Mayo Clin Proc. n April 2014;89(4):576-577 ª 2014 Mayo Foundation for Medical Education and Research






consumption on cardiometabolic disease, cardiovascular health, and all-cause mortality. J Am Coll Cardiol. 2013;62(12):1043-1051. Greenberg JA, Dunbar CC, Schnoll R, Kokolis R, Kokolis S, Kassotis J. Caffeinated beverage intake and the risk of heart-disease mortality in the elderly: a prospective analysis. Am J Clin Nutr. 2007;85(2):392-398. Freedman ND, Park Y, Abnet CC, Hollenbeck AR, Sinha R. Association of coffee drinking with total and cause-specific mortality [published correction appears in N Engl J Med. 2012;367(3):285]. N Engl J Med. 2012;366(22):1891-1904. Lopez-Garcia E, van Dam RM, Li TY, RodriguezArtalejo F, Hu FB. The relationship of coffee consumption with mortality. Ann Intern Med. 2008; 148(12):904-914. National Coffee Association USA. National Coffee Drinking Trends 2012. New York, NY: National Coffee Association USA; 2012. http://dx.doi.org/10.1016/j.mayocp.2014.01.018

In replydIs Coffee Harmful? If Looking for Longevity, Say Yes to the Coffee, No to the Sugar We thank DiNicolantonio et al for their interest in our article on coffee consumption and mortality.1 We agree that the association of coffee consumption with all-cause mortality or diseasespecific mortality is complex, and we cannot claim that our results establish causality because of the observational design of our study and other factors, such as unmeasured or unknown potential confounding exposures. However, we do not agree with the opinion of DiNicolantonio et al that all but the associations between the highest levels of coffee drinking and mortality became statistically insignificant in fully adjusted models. In fact, we reported that the association exists for all models in men and also in stratified analyses for younger men and women. In addition,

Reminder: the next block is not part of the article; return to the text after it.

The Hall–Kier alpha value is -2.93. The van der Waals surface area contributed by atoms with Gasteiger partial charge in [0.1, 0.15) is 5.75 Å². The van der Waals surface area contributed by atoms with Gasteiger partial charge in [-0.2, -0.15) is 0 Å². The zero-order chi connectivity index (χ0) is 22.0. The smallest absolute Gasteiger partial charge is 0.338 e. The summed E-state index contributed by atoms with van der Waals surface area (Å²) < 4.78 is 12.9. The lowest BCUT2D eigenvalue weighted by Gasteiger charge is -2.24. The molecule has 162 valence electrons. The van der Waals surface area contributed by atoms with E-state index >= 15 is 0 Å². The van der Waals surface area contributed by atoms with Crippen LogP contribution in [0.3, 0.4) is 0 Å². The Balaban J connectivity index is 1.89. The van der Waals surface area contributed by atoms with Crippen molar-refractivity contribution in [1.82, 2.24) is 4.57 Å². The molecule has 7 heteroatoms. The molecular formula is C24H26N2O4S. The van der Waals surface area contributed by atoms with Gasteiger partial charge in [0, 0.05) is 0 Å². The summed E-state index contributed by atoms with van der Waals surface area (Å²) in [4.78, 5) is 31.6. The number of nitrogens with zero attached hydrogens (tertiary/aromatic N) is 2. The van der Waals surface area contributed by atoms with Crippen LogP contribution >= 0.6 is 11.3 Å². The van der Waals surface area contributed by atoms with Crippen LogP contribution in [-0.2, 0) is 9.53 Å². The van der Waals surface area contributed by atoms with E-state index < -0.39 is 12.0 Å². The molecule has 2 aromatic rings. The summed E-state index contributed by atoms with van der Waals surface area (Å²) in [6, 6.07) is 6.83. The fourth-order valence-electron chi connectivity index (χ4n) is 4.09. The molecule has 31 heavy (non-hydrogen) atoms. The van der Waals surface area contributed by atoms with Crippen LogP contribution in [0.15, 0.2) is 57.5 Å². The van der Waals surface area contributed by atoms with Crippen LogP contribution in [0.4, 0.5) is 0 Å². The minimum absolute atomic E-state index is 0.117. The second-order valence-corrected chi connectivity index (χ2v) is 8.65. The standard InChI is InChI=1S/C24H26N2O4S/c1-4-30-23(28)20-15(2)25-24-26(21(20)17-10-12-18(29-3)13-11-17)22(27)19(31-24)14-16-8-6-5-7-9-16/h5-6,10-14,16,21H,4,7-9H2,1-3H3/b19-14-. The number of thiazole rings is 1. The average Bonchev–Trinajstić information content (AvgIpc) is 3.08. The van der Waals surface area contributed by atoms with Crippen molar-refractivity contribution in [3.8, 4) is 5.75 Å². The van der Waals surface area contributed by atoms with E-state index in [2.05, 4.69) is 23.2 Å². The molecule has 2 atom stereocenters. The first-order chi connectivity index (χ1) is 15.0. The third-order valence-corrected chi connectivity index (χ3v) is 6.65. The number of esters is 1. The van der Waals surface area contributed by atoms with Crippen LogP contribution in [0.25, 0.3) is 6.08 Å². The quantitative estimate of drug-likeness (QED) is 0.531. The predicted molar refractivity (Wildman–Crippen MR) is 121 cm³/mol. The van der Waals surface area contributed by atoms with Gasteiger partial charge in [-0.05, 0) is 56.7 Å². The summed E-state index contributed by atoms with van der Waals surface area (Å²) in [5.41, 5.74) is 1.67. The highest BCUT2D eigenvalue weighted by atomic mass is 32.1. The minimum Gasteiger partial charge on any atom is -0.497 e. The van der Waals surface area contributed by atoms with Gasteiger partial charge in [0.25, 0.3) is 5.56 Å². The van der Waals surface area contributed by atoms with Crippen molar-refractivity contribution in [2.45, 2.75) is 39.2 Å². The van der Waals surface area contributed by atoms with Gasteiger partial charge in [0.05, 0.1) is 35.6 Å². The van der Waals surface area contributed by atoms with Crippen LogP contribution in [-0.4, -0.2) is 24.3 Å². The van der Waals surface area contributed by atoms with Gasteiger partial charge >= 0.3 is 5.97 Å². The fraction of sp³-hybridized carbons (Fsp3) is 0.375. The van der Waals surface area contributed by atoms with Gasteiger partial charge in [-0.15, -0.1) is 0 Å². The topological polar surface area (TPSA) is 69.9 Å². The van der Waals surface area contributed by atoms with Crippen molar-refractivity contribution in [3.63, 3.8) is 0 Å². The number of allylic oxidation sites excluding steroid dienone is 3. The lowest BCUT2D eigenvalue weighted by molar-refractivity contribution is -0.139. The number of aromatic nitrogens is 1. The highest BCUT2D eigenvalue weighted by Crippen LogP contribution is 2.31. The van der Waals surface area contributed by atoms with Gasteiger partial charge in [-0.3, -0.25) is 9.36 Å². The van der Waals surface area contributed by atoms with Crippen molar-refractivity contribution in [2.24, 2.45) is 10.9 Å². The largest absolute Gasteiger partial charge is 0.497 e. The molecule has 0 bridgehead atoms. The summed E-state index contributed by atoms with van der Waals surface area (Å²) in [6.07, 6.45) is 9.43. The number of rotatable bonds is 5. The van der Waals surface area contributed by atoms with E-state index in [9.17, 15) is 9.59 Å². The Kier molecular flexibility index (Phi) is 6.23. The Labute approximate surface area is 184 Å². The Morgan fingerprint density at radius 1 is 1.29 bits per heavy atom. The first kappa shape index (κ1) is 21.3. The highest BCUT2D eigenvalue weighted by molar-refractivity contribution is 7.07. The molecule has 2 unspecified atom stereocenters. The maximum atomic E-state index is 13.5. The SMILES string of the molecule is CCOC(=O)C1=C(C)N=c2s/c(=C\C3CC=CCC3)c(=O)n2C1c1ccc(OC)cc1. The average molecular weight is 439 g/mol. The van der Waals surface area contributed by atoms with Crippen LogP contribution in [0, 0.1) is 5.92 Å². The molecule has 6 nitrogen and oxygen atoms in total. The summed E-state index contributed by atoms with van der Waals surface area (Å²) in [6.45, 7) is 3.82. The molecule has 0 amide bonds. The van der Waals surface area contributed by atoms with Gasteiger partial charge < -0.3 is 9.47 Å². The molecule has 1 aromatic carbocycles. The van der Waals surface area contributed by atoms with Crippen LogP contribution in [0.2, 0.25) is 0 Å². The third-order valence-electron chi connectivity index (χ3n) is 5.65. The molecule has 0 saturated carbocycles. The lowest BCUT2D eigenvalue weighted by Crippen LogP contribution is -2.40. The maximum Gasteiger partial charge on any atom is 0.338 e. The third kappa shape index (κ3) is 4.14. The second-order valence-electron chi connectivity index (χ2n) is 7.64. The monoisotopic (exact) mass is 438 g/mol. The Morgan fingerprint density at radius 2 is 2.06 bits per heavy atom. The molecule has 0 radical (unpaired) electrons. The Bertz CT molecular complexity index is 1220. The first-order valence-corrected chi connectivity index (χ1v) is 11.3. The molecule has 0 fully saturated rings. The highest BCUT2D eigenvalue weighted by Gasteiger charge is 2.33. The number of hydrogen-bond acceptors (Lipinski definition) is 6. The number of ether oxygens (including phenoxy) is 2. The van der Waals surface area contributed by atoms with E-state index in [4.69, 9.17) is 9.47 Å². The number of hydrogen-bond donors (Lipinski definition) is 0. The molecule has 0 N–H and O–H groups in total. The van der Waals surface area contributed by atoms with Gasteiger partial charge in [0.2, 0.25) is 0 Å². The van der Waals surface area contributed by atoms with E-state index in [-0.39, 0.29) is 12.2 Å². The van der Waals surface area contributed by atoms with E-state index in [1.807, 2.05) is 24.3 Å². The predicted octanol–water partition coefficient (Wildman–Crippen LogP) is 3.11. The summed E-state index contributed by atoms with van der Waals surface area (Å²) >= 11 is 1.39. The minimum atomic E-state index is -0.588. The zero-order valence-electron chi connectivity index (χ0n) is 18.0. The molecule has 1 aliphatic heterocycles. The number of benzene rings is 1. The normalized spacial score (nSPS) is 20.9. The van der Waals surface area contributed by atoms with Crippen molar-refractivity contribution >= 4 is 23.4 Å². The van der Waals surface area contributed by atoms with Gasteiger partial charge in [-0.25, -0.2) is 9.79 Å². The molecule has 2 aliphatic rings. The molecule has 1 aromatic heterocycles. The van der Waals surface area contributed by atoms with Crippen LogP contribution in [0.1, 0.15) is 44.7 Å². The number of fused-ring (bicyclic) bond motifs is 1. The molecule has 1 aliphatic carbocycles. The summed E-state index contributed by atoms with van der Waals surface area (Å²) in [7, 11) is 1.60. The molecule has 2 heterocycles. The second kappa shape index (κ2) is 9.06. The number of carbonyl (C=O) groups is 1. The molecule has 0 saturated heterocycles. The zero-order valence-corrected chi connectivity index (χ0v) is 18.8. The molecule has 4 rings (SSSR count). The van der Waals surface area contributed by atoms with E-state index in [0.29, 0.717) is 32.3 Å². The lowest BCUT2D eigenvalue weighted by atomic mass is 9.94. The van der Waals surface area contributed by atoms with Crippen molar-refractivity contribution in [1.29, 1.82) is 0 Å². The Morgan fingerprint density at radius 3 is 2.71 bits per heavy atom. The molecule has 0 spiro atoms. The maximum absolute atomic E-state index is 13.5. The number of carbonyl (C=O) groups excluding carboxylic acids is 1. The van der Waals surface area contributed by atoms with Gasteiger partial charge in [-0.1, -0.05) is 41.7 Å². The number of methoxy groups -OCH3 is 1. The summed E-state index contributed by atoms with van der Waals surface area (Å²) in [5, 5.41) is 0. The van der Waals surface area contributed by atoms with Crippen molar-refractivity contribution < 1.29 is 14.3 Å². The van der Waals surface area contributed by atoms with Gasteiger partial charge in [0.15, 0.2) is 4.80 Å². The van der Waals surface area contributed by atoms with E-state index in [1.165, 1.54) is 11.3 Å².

Mayo Clin Proc. n April 2014;89(4):576-577 www.mayoclinicproceedings.org